4. On appeal, the ld. CIT(A) allowed the claim of the assessee in the following terms:-

“5.2 A perusal of the records reveals that the assessee company is engaged in the business of printing and publishing of official Telephone Directories for Telecom Departments in various cities in India alongwith yellow pages. The main source of revenue generated by the appellant company is advertisements sponsored by the customers for printing in yellow pages. During the FY 2002-03 relevant to the A Y 2003-04, the appellant company had spent Rs.44734823/- on advertisement and brand building expenses. Out of the aforesaid amount, a sum of Rs.14815115/- was classified as having been spent on brand building. During the FY 2002-03 25% of the aggregate amount of Rs.14815115/- i.e. RS.3703787 was claimed as expenditure and balance 75% i.e. Rs. 11111363/- was carried forward and charged over a period of 3 years.

Thus, during the A Y 2003-04, 2004-05, 2005-06 and 2006-07,the appellant company has claimed an equal sum of Rs. 3703788/-. In the AY 2003-04 itself the claim of the appellant company was disallowed by the Id. AO holding that in the IT Act, there is no provision for claiming any expenditure as deferred revenue expenditure except expenses specifically provided for in section 35D of the Act. Therefore, neither the claim of the assessee was allowed as revenue expenses nor the same was allowed to be capitalized. Following the previous/past history of the case during the year under consideration also, the claim of the appellant company has been disallowed.

5.3 In the course of appellate proceedings, the Id. counsel for the appellant has submitted that the issue in question has been examined by the Hon’ble ITAT and also the Hon’ble Jurisdictional! High-Court for the A Y 2003-04 in the assessee’s own case. After due consideration of full facts and position of law the claim of the appellant company has been allowed as revenue expenditure by both the aforesaid courts. It is therefore, requested that the matter being covered by the orders of the Hon’ble ITAT and the Hon’ble High court the disallowance made by the Id. AO may be deleted.

5.4 I have carefully considered the submissions made on behalf of the appellant company and the findings recorded by the Id. AO. On consideration, I find that the issue of deferred revenue expenditure on account of advertisement and brand building has come up before the Hon’ble IT AT, Delhi for the A Y 2003-04 in the assessee’s own case. In the order dated 15.03.2011, the Hon’ble ITAT has allowed the claim of the appellant company with the following observations:-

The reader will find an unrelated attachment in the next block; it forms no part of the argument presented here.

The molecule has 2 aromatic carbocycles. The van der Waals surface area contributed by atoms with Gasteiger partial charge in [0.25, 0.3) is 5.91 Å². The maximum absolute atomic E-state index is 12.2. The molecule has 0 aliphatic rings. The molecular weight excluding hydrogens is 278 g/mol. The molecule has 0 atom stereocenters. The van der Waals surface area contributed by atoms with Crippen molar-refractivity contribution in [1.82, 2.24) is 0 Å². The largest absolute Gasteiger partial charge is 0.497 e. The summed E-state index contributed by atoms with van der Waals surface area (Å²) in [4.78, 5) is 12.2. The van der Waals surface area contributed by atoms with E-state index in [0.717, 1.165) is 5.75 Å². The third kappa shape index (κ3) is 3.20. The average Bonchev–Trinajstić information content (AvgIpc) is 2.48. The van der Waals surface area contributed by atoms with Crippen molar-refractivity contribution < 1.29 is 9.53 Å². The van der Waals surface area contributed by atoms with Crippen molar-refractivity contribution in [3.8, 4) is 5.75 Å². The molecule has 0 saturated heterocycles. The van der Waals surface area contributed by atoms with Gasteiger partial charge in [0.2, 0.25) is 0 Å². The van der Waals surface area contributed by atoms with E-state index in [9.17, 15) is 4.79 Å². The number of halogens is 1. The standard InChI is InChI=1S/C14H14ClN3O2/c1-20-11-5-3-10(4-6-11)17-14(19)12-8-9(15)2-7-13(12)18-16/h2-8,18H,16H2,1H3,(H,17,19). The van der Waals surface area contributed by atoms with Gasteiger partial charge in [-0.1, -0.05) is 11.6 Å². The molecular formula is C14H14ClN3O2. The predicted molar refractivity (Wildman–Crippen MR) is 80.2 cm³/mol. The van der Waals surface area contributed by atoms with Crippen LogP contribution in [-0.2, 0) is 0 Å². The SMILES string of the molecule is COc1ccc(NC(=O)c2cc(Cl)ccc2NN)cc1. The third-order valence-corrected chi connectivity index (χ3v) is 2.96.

“6. We have carefully considered the rival submissions in the light of the material placed before us. The details of expenditure incurred by the assessee are filed at pages 14-28 of the paper book. As per para 5.2 of Schedule 21, the following note relevant to the impugned issue was filed by the assessee:-

“5.2 During the year company has spent Rs.44,734,823/- on advertisement & brand building expenses to build its brand “GETIT” in the yellow pages segment of the business. Out of the above a sum of Rs.14,815, 150/- is spent on brand building expenses, of which a sum of Rs.3, 703, 787/- has been charged during the year and the balance of Rs.11,111,363/- has been carried as miscellaneous expenditure to be charged over a period of next three years. “

7. As it can be seen from the above note, the total expenses of the assessee on advertisement and brand building were incurred at Rs.4,47,34,823/- and out of the said total amount, a sum of Rs.1,48,15,150/- was segregated by the assessee on account of expenses incurred for brand building. The nature of these expenditure as was seen from the details was almost like advertisement expenditures. The other expenditures have been treated by the Assessing Officer on advertisement as no disallowance has been made in this regard. It has not been brought on record as to how these expenditures can be said to be giving enduring benefit to the assessee and how they are different from the other expenses claimed by the assessee under the head “Advertisement” which have been treated by the department being in the nature of revenue. It also has not been brought on record that by incurring such expenditure, the assessee had acquired any fixed capital asset. If it is so, then, it cannot be said that such expenditure was incurred by the assessee on account of capital which has given any enduring benefit to the assessee. The assessee in its prudence may have claimed those expenditures in four years, but the nature of these expenditures is not in the capital field. The ratio of the decision relied upon by the learned AR in the case of ITO vs. Spice Communications Ltd. (supra) is applicable to the